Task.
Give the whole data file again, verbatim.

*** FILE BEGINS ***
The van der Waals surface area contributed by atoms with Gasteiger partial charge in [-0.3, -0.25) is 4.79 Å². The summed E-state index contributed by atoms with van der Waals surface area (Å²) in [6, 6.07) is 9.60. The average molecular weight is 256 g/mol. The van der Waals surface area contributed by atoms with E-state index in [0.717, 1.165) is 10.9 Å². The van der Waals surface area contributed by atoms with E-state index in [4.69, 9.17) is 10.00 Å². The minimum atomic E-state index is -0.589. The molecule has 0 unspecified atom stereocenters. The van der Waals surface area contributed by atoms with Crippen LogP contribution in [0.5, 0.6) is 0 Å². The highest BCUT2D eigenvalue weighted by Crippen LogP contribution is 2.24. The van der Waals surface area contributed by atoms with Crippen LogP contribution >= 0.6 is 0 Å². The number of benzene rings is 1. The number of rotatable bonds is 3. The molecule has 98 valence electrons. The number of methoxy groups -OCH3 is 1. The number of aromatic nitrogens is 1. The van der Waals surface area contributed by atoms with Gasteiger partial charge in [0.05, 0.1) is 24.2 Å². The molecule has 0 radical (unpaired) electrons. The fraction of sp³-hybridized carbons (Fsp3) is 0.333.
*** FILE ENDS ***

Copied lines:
The van der Waals surface area contributed by atoms with Gasteiger partial charge in [-0.3, -0.25) is 4.79 Å². The summed E-state index contributed by atoms with van der Waals surface area (Å²) in [6, 6.07) is 9.60. The average molecular weight is 256 g/mol. The van der Waals surface area contributed by atoms with E-state index in [0.717, 1.165) is 10.9 Å². The van der Waals surface area contributed by atoms with E-state index in [4.69, 9.17) is 10.00 Å². The minimum atomic E-state index is -0.589. The molecule has 0 unspecified atom stereocenters. The van der Waals surface area contributed by atoms with Crippen LogP contribution in [0.5, 0.6) is 0 Å². The highest BCUT2D eigenvalue weighted by Crippen LogP contribution is 2.24. The van der Waals surface area contributed by atoms with Crippen LogP contribution >= 0.6 is 0 Å². The number of benzene rings is 1. The number of rotatable bonds is 3. The molecule has 98 valence electrons. The number of methoxy groups -OCH3 is 1. The number of aromatic nitrogens is 1. The van der Waals surface area contributed by atoms with Gasteiger partial charge in [0.05, 0.1) is 24.2 Å². The molecule has 0 radical (unpaired) electrons. The fraction of sp³-hybridized carbons (Fsp3) is 0.333.